Taking things for granted
Editorial

Taking things for granted

The opening puzzle posed to three contestants five days a week in the Kannada quiz programme telecast in the evening by DD channel invariably features a Kannada idiom. The contestants, after the mostly inappropriate response to the puzzle, are enlightened by the quiz master saying the meaning of the whole phrase has no connect with the meaning of its words, however simple and common place. One such English idiom is Take for granted commonly heard in the slightly changed form Taken for granted. Taking someone for granted means to underestimate the value (or status) of that person, which may be illustrated clearly by the sentence “The editors felt that the publisher was taking them for granted.” Innumerable examples from daily life can be cited to bring home the often unrealised Indian ethos of taking anything or anyone for granted. Customs and beliefs behind the rituals are unarguably the best examples of people of the land in most cross sections of its populace taking them as sacrosanct, but for being questioned by many in some circles of the self-appointed rationalists.

Without casting aspersions on the land’s ancient luminaries to whom are attributed words of wisdom, one is prompted to discount the culture of accepting everything uttered by the elderly in society. The book titled “Don’t accept anything without questioning” (in Kannada), authored by Prof. H. Narasimhaiah of National College, Bengaluru, throws light on the many aspects of taking things for granted.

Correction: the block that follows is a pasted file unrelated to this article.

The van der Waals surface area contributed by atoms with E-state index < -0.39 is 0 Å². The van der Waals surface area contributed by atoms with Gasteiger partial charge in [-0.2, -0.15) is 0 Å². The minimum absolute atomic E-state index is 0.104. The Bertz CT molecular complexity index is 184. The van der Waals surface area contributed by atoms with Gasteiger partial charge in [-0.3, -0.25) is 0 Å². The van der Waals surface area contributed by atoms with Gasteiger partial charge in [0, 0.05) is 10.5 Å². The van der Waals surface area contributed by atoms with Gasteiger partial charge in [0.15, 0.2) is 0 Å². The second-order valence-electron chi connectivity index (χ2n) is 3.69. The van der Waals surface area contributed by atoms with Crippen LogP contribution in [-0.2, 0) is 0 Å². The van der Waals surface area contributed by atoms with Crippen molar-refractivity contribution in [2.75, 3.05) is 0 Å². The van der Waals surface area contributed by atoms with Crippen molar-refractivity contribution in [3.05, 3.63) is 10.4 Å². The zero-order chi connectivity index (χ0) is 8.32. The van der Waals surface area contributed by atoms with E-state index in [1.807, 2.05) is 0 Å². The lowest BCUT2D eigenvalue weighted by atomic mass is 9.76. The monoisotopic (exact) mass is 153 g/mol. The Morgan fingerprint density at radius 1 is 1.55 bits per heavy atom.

The advisory Forewarned is Forearmed adequately alerts everyone about the wisdom of not taking things for granted. Reading reports on various happenings in newspaper columns nowadays takes us to the world of uncertainties. Incidents of a scientist losing his life by being washed away in the river at Chunchanakatte (60 kms from Mysuru) and four people bathing at the base of a waterfall getting killed by a boulder that came hurtling down are only some examples of taking things for granted. A seemingly light-hearted example of water not flowing out of the tap in the kitchen early morning on some days is also a common example of taking the water supply system in Mysuru for granted. Then, the everyday happenings of electricity giving the slip, unexpectedly many times a day.

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Many among us do not want to think even for a moment about the veracity of whatever comes to them as a rumour relating to inter-communal discord, mostly triggering a local disruption. The nation is paying heavily for taking the rumour as fact. We are witnessing such happenings taking them also for granted.

July 18, 2018

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